Aminadav Glickshtein

Head of Development

LeadCoin Launches the Gas Crusher Version 1.0 - Saves Users 85% on ETH Transaction Fees

Big news here at LeadCoin! Our developers have launched the Gas Crusher v1.0, an open source, smart contract that’s free for everyone to use and can save you lots of money by significantly reducing batch transaction fees.


When designing our platform, I knew that we had to create a system that will support transferring loads of leads and LDC tokens to many people. One of the challenges we have to solve is the cost of the gas fees. Every transaction on the Ethereum blockchain requires paying a fee, and the fee goes directly to the miner. By the way, anyone can be a miner, so if you’re lucky or have enough computing power you can get the fee. The fee is calculated by the gas used for making the transaction multiplied by the gas price. And then it’s like an auction. Whoever sets the highest rate will enter the Ethereum blockchain first.


We know that users can't wait when they want to buy leads, so we wish to create a platform where our users will be able to purchase hot leads while paying the lowest possible fee. We know that our system should support transferring LDC tokens in real-time to many users, and we have been trying to find a way to reduce the costs for LDC token holders.


To that end, we have developed a smart contract that lets us send tokens to hundreds of users, for a much lower fee, by reducing the amount of computing power that’s needed for each transaction. After successfully testing the mechanism in Ethereum’s testnet, we deployed it to the real Ethereum blockchain. Last week, we used it to deliver the bounty tokens to our users, and the system works great! This is another significant step in our development.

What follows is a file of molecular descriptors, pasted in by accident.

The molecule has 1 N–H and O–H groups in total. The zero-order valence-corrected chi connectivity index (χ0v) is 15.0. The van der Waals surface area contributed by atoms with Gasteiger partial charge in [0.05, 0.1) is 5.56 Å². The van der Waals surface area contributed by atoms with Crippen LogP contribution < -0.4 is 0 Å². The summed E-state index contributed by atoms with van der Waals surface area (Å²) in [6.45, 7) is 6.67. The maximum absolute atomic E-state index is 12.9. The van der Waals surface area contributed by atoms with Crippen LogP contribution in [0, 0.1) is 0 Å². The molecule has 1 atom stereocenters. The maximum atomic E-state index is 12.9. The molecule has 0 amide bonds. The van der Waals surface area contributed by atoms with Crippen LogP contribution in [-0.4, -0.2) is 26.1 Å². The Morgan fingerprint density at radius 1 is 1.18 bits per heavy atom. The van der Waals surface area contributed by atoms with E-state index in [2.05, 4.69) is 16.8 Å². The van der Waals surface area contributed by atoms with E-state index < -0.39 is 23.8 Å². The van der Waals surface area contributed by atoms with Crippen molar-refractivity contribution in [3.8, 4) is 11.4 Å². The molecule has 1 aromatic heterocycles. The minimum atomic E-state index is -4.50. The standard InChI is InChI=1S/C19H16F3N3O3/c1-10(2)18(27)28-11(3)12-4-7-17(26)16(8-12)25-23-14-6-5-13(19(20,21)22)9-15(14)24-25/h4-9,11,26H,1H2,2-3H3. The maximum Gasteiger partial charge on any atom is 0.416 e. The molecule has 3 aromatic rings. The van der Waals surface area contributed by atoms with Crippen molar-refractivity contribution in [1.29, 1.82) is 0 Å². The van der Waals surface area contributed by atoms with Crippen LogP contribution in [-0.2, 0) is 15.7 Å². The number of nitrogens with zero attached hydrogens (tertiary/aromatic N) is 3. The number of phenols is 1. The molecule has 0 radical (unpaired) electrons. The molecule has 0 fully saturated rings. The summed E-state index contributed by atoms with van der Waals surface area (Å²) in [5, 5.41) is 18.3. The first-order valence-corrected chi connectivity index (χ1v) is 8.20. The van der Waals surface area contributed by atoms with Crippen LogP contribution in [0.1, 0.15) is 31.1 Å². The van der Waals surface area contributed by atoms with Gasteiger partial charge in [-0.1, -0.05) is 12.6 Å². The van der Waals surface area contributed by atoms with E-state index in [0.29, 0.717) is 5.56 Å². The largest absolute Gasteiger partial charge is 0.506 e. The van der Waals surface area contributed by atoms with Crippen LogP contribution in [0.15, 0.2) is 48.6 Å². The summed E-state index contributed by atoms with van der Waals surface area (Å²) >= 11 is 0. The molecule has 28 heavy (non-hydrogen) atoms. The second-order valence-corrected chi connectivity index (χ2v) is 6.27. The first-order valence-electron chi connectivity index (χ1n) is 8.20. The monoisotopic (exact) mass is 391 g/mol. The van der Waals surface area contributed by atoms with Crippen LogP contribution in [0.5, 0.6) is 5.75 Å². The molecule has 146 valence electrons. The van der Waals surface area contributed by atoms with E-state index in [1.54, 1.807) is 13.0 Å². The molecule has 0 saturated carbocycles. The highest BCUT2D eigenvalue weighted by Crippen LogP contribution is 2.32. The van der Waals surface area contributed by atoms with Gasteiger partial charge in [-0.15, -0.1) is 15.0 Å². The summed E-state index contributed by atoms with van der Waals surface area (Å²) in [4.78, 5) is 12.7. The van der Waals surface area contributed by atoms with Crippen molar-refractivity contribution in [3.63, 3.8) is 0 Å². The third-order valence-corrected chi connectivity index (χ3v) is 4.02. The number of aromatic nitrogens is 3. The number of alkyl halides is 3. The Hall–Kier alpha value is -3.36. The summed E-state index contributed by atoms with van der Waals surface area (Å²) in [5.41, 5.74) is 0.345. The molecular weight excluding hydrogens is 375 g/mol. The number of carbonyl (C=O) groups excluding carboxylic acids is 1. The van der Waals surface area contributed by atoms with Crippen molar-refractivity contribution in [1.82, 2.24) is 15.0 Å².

A screenshot of the Gas Crusher’s transactions in action.


Technical Details:


Each transaction on the blockchain uses gas. For a simple Ethereum token transfer between personal wallets (non-smart contract), the gas needed is 21,000. Then you can specify your gas price. For instance, if you choose 15 Gwei, your transaction will cost the gas needed times the cost per gas unit, meaning 315,000 Gwei or 0.000315 Ether (~$0.15).


This is for a regular Ethereum transfer. When transferring tokens, the gas amount is actually higher, at about 50,000 gas units for transferring to a new wallet. The reason is that creating a new wallet requires new memory on the blockchain, and memory costs an additional fee.


So there are two ways of reducing transaction costs:

1. Choose a lower gas price

2. Find a way to reduce the amount of gas units needed for each transfer


When you choose a lower gas price, e.g. 7 Gwei, when the Ethereum network is busy (as has been the case lately), it can take several hours to enter a block, and you must wait for the transaction to enter a block before submitting a new transaction. Ethereum does not support parallel transactions from the same wallet. In our case, we had to transfer tokens to 520 bounty winners. So it could have taken 4 hours * 520 transactions =  almost three months; way too long. So if you don’t want to wait so long when the network is busy, you need increase the gas price to about 40 Gwei.


Instead, we developed a new smart contract, which supports transferring tokens to an almost unlimited number of users in one transaction. Then we transferred all the tokens to the new smart contract and executed all the transactions at once for one low gas price 7Gwei . When the block entered the blockchain, all the transactions came together in one piece, taking only 35,000 gas units per transfer,  and we only had to wait two hours instead of three months.


To sum up, the regular price would have been  50,000 gas units * 40 Gwei * 520 = 1.04 Ether, which would allow us to make 520 transactions in a couple of hours over a busy network.

Instead we paid: 35,000 gas units per transfer * 7 Gwei * 520 = 0.1274 Ether in one transaction, saving over 85% in gas fees!



Stay tuned for more development updates on our Telegram group and in our Blog.



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